Midwestern Seminary President Jason Allen said the opportunity to extend Midwestern’s missions training efforts to the graduate level is the culmination of extensive planning and comes at an opportune time.

“Thanks to generous ministry partners, we can move forward with plans to further equip students for faithful work in ministry contexts around the globe,” Allen said. “We are hopeful students will benefit from close proximity to like-minded students in missions’ cohorts while receiving world-class training through a robust seminary-level curriculum. Due to generous donor support, the missions’ students will also be eligible for substantial scholarship support.

“Additionally, the investment of faculty members like Dr. Joe Allen and others who have a keen sense for how to pair missions’ knowledge with on-the-field experience will aid our students in preparing them for effective gospel ministry.”

Midwestern Seminary Provost Jason Duesing added the program positions Midwestern to better partner with the International Mission Board and Southern Baptists more broadly in ongoing ministry efforts overseas.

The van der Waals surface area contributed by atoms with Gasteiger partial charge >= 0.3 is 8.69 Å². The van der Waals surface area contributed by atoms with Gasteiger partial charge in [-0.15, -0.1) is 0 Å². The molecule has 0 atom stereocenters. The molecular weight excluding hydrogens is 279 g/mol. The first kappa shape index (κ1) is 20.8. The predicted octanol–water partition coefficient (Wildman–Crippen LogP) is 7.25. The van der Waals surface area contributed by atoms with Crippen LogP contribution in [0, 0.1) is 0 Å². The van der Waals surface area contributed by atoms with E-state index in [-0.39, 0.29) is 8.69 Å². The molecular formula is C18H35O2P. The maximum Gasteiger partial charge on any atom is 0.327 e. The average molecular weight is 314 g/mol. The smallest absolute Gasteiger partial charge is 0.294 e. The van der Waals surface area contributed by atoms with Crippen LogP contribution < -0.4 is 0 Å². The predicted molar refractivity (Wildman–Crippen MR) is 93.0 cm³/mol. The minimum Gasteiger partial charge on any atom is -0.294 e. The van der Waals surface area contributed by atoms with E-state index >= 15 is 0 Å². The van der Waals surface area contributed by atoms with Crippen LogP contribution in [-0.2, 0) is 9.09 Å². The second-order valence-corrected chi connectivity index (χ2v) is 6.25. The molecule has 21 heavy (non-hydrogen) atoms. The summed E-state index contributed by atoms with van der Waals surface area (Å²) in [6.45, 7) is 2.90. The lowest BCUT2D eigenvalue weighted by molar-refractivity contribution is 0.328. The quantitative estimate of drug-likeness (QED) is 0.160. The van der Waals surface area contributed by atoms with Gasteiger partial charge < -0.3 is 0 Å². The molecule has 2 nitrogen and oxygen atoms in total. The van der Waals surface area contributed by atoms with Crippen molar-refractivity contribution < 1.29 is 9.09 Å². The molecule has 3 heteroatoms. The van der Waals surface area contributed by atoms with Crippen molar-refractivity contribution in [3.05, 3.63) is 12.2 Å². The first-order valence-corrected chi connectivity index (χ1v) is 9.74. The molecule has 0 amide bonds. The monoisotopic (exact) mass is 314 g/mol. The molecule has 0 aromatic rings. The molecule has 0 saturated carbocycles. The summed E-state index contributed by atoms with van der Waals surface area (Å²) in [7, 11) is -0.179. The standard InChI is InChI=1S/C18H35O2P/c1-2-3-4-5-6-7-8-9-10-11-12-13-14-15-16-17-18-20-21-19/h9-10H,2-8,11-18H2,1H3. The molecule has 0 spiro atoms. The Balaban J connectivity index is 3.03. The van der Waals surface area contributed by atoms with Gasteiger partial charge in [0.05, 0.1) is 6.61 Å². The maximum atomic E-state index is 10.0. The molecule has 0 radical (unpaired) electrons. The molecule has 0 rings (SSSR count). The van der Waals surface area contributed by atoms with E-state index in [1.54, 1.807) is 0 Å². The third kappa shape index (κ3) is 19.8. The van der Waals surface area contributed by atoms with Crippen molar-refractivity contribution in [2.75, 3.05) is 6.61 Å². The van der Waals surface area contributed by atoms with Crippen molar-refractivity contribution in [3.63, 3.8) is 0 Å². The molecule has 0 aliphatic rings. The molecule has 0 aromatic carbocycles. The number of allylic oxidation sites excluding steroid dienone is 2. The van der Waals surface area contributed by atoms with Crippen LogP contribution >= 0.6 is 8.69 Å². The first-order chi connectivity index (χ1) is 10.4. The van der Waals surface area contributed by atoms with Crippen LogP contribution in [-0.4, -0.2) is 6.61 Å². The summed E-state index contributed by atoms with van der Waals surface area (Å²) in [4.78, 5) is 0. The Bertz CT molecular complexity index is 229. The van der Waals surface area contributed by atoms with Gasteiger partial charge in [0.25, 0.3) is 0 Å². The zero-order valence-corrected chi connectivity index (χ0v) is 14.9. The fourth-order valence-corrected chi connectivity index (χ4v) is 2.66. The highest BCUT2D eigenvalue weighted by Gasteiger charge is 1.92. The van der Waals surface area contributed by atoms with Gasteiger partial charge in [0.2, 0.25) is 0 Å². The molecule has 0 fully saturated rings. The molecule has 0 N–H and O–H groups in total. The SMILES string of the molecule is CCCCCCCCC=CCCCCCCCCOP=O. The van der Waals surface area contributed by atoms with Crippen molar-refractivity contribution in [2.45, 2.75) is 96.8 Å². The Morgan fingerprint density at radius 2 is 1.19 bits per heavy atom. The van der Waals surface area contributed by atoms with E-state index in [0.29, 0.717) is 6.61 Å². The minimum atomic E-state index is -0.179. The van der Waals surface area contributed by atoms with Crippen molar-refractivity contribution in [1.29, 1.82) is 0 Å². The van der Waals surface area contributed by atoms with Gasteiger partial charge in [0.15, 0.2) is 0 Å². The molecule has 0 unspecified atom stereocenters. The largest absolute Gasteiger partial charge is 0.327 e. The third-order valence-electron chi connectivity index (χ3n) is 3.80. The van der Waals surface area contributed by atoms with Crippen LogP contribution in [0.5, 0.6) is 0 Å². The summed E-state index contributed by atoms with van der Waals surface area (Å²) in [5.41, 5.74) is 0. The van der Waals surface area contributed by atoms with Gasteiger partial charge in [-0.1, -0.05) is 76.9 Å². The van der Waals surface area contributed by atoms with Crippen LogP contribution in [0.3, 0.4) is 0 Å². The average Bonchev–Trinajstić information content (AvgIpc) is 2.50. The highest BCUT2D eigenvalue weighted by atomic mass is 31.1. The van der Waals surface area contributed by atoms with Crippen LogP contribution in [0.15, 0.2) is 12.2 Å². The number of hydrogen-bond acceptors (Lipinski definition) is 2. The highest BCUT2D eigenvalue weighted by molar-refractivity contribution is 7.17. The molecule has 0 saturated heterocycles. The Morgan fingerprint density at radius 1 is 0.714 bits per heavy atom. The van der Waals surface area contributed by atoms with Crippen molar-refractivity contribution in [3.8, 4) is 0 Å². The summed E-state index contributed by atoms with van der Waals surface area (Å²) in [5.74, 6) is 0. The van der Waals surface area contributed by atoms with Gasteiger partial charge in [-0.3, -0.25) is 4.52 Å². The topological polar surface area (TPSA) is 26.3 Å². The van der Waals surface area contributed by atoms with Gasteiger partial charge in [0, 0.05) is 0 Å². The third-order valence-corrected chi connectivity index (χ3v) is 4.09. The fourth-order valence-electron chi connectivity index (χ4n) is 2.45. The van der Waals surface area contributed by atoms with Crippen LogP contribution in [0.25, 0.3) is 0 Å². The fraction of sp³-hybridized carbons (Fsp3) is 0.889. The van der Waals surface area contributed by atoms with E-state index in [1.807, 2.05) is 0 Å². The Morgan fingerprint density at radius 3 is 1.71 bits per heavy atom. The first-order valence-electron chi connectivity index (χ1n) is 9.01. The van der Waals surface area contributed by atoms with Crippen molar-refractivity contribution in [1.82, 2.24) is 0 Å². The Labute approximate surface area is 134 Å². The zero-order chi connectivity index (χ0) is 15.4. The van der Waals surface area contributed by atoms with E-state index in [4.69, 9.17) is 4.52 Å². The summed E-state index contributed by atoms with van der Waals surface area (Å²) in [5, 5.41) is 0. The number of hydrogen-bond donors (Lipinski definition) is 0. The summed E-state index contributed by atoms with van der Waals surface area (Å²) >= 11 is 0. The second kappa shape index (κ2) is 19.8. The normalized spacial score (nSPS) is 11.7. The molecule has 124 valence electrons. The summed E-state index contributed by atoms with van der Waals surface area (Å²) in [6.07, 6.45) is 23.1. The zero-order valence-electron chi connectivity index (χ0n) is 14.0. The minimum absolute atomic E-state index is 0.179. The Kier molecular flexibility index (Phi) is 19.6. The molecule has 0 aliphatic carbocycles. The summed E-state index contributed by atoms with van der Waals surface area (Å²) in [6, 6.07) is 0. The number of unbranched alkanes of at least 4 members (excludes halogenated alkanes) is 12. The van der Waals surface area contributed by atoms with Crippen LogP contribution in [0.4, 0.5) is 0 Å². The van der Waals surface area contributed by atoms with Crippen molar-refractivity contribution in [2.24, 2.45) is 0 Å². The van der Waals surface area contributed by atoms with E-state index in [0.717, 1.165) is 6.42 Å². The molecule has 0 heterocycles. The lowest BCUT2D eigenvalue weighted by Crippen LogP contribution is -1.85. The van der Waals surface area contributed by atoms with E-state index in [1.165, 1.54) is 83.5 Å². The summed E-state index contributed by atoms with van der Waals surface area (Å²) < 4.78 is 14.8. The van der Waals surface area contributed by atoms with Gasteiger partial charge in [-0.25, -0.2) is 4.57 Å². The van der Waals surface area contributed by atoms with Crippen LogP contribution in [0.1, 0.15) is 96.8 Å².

“There are endless opportunities available for interested men and women to partner with Southern Baptist initiatives to bring the gospel overseas,” Duesing said. “Through this new graduate-level missions initiative, we hope to encourage students to consider career options for overseas ministry following an extensive short-term experience with Midwestern and the IMB. On the strength of our undergraduate FUSION program, our institution is well-positioned to equip and train master’s-level students for maximal gospel impact, partnering with SBC churches and the IMB, to the ends of the earth.”

Details about Midwestern Seminary’s graduate-level missions’ program, including admissions requirements and program structure, will be available later this fall.

Trustee Meeting Business

Additional trustee business included the election of two professors to the faculty, the re-election of two professors, the approval of two sabbatical requests, and the reappointment of one faculty member. Trustees also approved an updated campus housing plan, adopted responses to two SBC referrals, and received and reviewed reports on the seminary’s financial position and endowment performance.

In recommendations from the Academic Committee, the trustees elected Jared Bumpers as assistant professor of preaching and ministry and Camden Pulliam as assistant professor of Christian studies.

The committee also re-elected Dale Johnson as associate professor of biblical counseling and Matthew Barrett as associate professor of Christian theology. Professors Dale Johnson and Patrick Schreiner were approved for sabbatical for 2022.

Midwestern Seminary’s Board of Trustees consists of 35 members and meets biannually in October and April.